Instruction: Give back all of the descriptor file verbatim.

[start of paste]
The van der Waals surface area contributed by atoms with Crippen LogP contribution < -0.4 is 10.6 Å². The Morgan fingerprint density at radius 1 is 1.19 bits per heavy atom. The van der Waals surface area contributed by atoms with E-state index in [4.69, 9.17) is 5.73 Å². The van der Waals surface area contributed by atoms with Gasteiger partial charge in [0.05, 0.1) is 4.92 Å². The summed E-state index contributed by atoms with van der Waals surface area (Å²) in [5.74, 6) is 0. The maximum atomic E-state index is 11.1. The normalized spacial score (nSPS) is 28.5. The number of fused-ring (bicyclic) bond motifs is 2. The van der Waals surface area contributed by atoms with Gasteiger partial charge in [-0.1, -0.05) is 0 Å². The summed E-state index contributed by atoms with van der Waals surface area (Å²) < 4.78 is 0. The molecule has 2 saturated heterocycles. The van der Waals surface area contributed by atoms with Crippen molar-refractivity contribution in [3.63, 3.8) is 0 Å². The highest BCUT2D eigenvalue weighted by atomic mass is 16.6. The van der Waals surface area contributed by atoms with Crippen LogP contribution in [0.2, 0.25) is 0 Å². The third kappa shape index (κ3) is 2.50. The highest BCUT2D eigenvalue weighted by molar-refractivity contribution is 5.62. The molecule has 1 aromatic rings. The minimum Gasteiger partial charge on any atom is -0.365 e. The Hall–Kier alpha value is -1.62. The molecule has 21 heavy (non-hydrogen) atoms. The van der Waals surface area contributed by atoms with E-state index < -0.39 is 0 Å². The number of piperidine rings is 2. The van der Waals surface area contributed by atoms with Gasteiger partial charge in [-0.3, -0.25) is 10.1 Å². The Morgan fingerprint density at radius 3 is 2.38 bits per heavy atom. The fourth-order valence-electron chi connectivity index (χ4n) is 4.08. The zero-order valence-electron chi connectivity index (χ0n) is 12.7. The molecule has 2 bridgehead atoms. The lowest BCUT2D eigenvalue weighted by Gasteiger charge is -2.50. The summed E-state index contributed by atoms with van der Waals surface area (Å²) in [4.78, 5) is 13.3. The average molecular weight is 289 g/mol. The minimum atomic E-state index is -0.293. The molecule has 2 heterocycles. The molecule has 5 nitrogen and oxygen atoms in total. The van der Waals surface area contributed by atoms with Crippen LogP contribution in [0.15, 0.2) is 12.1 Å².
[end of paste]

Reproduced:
The van der Waals surface area contributed by atoms with Crippen LogP contribution < -0.4 is 10.6 Å². The Morgan fingerprint density at radius 1 is 1.19 bits per heavy atom. The van der Waals surface area contributed by atoms with E-state index in [4.69, 9.17) is 5.73 Å². The van der Waals surface area contributed by atoms with Gasteiger partial charge in [0.05, 0.1) is 4.92 Å². The summed E-state index contributed by atoms with van der Waals surface area (Å²) in [5.74, 6) is 0. The maximum atomic E-state index is 11.1. The normalized spacial score (nSPS) is 28.5. The number of fused-ring (bicyclic) bond motifs is 2. The van der Waals surface area contributed by atoms with Gasteiger partial charge in [-0.1, -0.05) is 0 Å². The summed E-state index contributed by atoms with van der Waals surface area (Å²) < 4.78 is 0. The molecule has 2 saturated heterocycles. The van der Waals surface area contributed by atoms with Crippen molar-refractivity contribution in [3.63, 3.8) is 0 Å². The highest BCUT2D eigenvalue weighted by atomic mass is 16.6. The van der Waals surface area contributed by atoms with Crippen LogP contribution in [0.2, 0.25) is 0 Å². The third kappa shape index (κ3) is 2.50. The highest BCUT2D eigenvalue weighted by molar-refractivity contribution is 5.62. The molecule has 1 aromatic rings. The minimum Gasteiger partial charge on any atom is -0.365 e. The Hall–Kier alpha value is -1.62. The molecule has 21 heavy (non-hydrogen) atoms. The van der Waals surface area contributed by atoms with E-state index < -0.39 is 0 Å². The number of piperidine rings is 2. The van der Waals surface area contributed by atoms with Gasteiger partial charge in [-0.3, -0.25) is 10.1 Å². The Morgan fingerprint density at radius 3 is 2.38 bits per heavy atom. The fourth-order valence-electron chi connectivity index (χ4n) is 4.08. The zero-order valence-electron chi connectivity index (χ0n) is 12.7. The molecule has 2 bridgehead atoms. The lowest BCUT2D eigenvalue weighted by Gasteiger charge is -2.50. The summed E-state index contributed by atoms with van der Waals surface area (Å²) in [4.78, 5) is 13.3. The average molecular weight is 289 g/mol. The minimum atomic E-state index is -0.293. The molecule has 2 heterocycles. The molecule has 5 nitrogen and oxygen atoms in total. The van der Waals surface area contributed by atoms with Crippen LogP contribution in [0.15, 0.2) is 12.1 Å².